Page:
Pathology in Practice

Whitney M. Zoll Diagnostic Center for Population and Animal Health, College of Veterinary Medicine, Michigan State University, East Lansing, MI 48910.

Search for other papers by Whitney M. Zoll in
Current site
Google Scholar
PubMed
Close
 DVM
,
Chee Bing Ong Diagnostic Center for Population and Animal Health, College of Veterinary Medicine, Michigan State University, East Lansing, MI 48910.

Search for other papers by Chee Bing Ong in
Current site
Google Scholar
PubMed
Close
 BVSc, MS
,
Rebecca C. Smedley Diagnostic Center for Population and Animal Health, College of Veterinary Medicine, Michigan State University, East Lansing, MI 48910.

Search for other papers by Rebecca C. Smedley in
Current site
Google Scholar
PubMed
Close
 DVM, MS
, and
Scott D. Fitzgerald Diagnostic Center for Population and Animal Health, College of Veterinary Medicine, Michigan State University, East Lansing, MI 48910.

Search for other papers by Scott D. Fitzgerald in
Current site
Google Scholar
PubMed
Close
 DVM, PhD

History

A 6-year-old 29.9-kg (65.8-lb) castrated male Golden Retriever was evaluated because of weight loss, weakness, and inappetence, all of 1 month's duration, as well as vomiting and diarrhea of 2 weeks’ duration.

Clinical and Gross Findings

On physical examination at the referral clinic, the dog had signs of depression and was slightly dehydrated. Clinicopathologic analyses revealed mild leukocytosis (16,700 WBCs/µL; reference interval, 4,000 to 15,500 WBCs/μL) characterized by mild neutrophilia (13,527 neutrophils/µL; reference interval, 2,060 to 10,600 neutrophils/µL) and mild monocytosis (1,670 monocytes/μL; reference interval, 0 to 840 monocytes/µL). Hyperproteinemia (8.1 g/dL; reference interval, 5.0 to 7.4 g/dL), hyperglobulinemia (5.0 g/dL; reference interval, 1.6 to 3.6 g/dL), high serum aspartate aminotransferase activity (89 U/L; reference interval, 15 to 66 U/L), high serum alanine aminotransferase activity (250 U/L; reference interval, 12 to 118 U/L), high serum alkaline phosphatase activity (1,203 U/L; reference interval, 5 to 131 U/L), high serum γ-glutamyltransferase activity (32 U/L; reference interval, 1 to 12 U/L), hyperbilirubinemia (0.6 mg/dL; reference interval, 0.1 to 0.3 mg/dL), and hypoglycemia (53 mg/dL; reference interval, 70 to 138 mg/dL) were reported. Serum trypsin-like immunoreactivity (TLI) testing was performed to assess exocrine pancreatic function and the result was within reference limits. The dog was administered IV fluid therapy (amount, rate, and type of fluids not available), an injection of maropitant citrate (dose not available), and ampicillin (250 mg, PO, q 12 h). The dog was discharged from the hospital, but 5 days later, it developed rapid shallow breathing, was shaking, and died.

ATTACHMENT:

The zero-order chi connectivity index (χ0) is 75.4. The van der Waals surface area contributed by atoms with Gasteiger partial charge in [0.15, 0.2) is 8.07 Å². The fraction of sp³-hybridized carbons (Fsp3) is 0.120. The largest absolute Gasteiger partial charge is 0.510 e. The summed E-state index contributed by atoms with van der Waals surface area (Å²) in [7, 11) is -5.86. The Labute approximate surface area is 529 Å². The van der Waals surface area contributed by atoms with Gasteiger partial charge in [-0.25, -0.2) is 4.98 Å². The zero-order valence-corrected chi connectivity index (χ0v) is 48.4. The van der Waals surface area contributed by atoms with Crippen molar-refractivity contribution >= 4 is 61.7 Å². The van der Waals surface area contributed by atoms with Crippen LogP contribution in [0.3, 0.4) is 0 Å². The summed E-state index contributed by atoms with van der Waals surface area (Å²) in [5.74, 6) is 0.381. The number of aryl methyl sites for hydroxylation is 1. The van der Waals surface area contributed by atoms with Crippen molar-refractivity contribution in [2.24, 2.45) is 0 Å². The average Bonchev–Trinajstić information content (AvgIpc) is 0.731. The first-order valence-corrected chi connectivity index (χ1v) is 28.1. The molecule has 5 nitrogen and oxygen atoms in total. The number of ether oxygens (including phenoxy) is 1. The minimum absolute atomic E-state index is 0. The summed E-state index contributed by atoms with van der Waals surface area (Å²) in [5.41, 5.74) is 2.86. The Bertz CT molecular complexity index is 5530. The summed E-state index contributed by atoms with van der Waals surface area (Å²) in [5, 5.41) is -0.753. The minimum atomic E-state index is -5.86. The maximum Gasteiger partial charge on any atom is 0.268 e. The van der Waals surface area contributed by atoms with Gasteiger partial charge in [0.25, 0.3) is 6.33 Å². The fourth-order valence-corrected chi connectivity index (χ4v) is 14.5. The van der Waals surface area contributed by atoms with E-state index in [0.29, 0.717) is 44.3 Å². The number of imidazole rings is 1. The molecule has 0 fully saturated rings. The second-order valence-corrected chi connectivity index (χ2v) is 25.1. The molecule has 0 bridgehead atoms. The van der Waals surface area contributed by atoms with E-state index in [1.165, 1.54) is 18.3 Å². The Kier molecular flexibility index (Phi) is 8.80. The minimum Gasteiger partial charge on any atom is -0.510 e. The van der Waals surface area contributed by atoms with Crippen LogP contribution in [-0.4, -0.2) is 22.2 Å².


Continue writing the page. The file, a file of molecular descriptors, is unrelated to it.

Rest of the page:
The dog was immediately submitted for necropsy. The body of the spleen contained a 6.5 × 7 × 4-cm, multilobulated, mottled yellow-tan to dark red mass (Figure 1). On the capsular surface of all hepatic lobes, there were numerous, clearly delineated, slightly raised, pale yellow nodules (0.5 to 2 cm in diameter) with depressed centers. These nodules extended into and slightly compressed the underlying, hepatic parenchyma. There was accentuation of the lobular pattern within the remaining hepatic parenchyma.

Figure 1—
Figure 1—

Photographs of the spleen and liver from a dog that was evaluated for chronic weight loss, anorexia, and vomiting. A—A large, expansile, multinodular, mottled tan to dark red mass is present in the body of the spleen. Bar = 5 cm. B—Notice the multifocal to coalescing, slightly raised, umbilicated, pale yellow masses in the liver. Bar = 5 cm. Inset—The masses extend into, efface, and partially compress the underlying hepatic parenchyma, which has an accentuated lobular pattern.